Berkeley variant of time zone stuff
Sat Feb 25 02:52:01 UTC 2012
The folks at Berkeley have posted a slight variant of the recent mod.sources
time zone posting to comp.bugs.4bsd.ucb-fixes. I'd like to note some of the
differences, comment on the differences, and ask for opinions on what to
do with Berkeley's changes.
1. Berkeley has dropped the "tzsetwall" function.
You call tzsetwall to arrange for "localtime" to deliver the best available
approximation to local wall clock time.
Berkeley's approach is to provide
an "unsetenv" function so that folks can do an
call before calling localtime; since the mod.sources version of the time
zone stuff uses local wall clock time if TZ is absent from the environment,
this has the desired effect. As Keith Bestic (:-)) notes, this also has
the advantage of arranging for forked-off processes to run on local wall
The disadvantage I see here is in porting code to old systems.
Take, for example, "sysdate.c", which is designed to print out
the system's idea of wall clock time regardless of what the user has
set TZ to (potentially useful when calling a system in Paris from Podunk):
extern char * ctime();
char * argv;
(void) printf("%s", ctime(&now));
Now suppose this code lands on a System V Release 2 machine.
Our hypothetical code porter tries to compile it and gets an
diagnostic. The porter then goes ahead and implements unsetenv,
and things compile just fine--but when "sysdate" is run, it spits
out GMT, which is what System V Release 2 does when TZ is absent from
Is Berkeley's "unsetenv" approach the right one to take to give processes
a way of guaranteeing that they run on local wall clock time? Is
"tzsetwall" the way to go? Is there some other, better approach?
2. The mod.sources version of "tzset" tries to load up the time zone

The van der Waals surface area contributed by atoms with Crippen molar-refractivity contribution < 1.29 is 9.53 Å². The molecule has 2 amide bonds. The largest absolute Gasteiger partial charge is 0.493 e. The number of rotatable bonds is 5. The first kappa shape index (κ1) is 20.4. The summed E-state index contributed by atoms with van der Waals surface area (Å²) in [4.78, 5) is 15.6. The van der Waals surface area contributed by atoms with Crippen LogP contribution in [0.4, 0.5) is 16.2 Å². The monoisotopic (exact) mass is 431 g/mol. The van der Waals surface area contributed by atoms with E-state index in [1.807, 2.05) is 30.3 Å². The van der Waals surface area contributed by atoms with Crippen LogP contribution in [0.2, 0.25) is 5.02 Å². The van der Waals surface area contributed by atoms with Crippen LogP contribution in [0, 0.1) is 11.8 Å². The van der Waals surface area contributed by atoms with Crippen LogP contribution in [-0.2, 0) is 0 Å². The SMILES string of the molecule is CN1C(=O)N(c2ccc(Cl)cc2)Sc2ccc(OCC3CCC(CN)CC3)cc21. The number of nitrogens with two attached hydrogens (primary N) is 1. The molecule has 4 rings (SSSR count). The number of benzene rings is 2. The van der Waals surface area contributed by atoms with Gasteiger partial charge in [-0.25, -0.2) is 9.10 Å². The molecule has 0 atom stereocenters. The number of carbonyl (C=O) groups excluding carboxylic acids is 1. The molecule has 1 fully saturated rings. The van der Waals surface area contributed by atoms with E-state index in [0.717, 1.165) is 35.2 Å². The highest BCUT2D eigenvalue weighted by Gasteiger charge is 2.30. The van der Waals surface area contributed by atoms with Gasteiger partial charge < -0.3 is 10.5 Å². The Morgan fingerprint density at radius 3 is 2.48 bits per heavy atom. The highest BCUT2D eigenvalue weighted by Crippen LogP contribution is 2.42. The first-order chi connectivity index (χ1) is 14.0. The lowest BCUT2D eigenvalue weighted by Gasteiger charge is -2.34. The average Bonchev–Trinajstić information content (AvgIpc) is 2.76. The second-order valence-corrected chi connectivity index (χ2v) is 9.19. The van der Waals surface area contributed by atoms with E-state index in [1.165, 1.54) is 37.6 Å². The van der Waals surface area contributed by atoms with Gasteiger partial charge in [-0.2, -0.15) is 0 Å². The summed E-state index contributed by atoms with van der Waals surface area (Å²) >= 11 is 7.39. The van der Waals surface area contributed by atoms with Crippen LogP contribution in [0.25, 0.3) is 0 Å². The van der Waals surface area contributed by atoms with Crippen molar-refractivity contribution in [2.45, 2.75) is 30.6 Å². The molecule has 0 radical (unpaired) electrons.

information specified in the TZ environment variable; if this fails,
it sets things up so that GMT is used. The comp.bugs.4bsd.ucb-fixes
tries to load up the time zone information specified by TZ;
if that fails, tries to load up "localtime";
if *that* fails, tries to load up information based
on what a "gettimeofday" system call returns;
and if *that* fails, loads up GMT.
First, it would seem to me that having two ways of specifying what local
time should be--the /etc/zoneinfo/localtime file, and the results of a
gettimeofday system call--is a bad idea. Is there a good reason for
keeping the gettimeofday (and settimeofday) system calls?
Should the time zone stuff include a replacements for gettimeofday?
For settimeofday? Should gettimeofday and settimeofday be unceremoniously
Second, what about the notion of trying for localtime (before defaulting
to GMT) if the TZ environment variable contains something nonsensical?
I eventually decided against trying for local time; it makes for (very
marginally) simpler code, and I thought that (for US users at least)
getting dates reported in GMT would be likelier to serve notice that
something was wrong with the TZ variable.
3. Berkeley forged ahead and added the "tm_gmtoff" and "tm_zone" elements to
the tm structure.
4. Berkeley retained the "solar87" file but in their default distribution
it doesn't get compiled (and defines used in localtime and friends are
not set up to allow its use); the mod.sources posting does compile the
solar87 file (and defines things so that it can be used) unless you
take steps otherwise. Is the Berkeley approach best here?
More information about the tz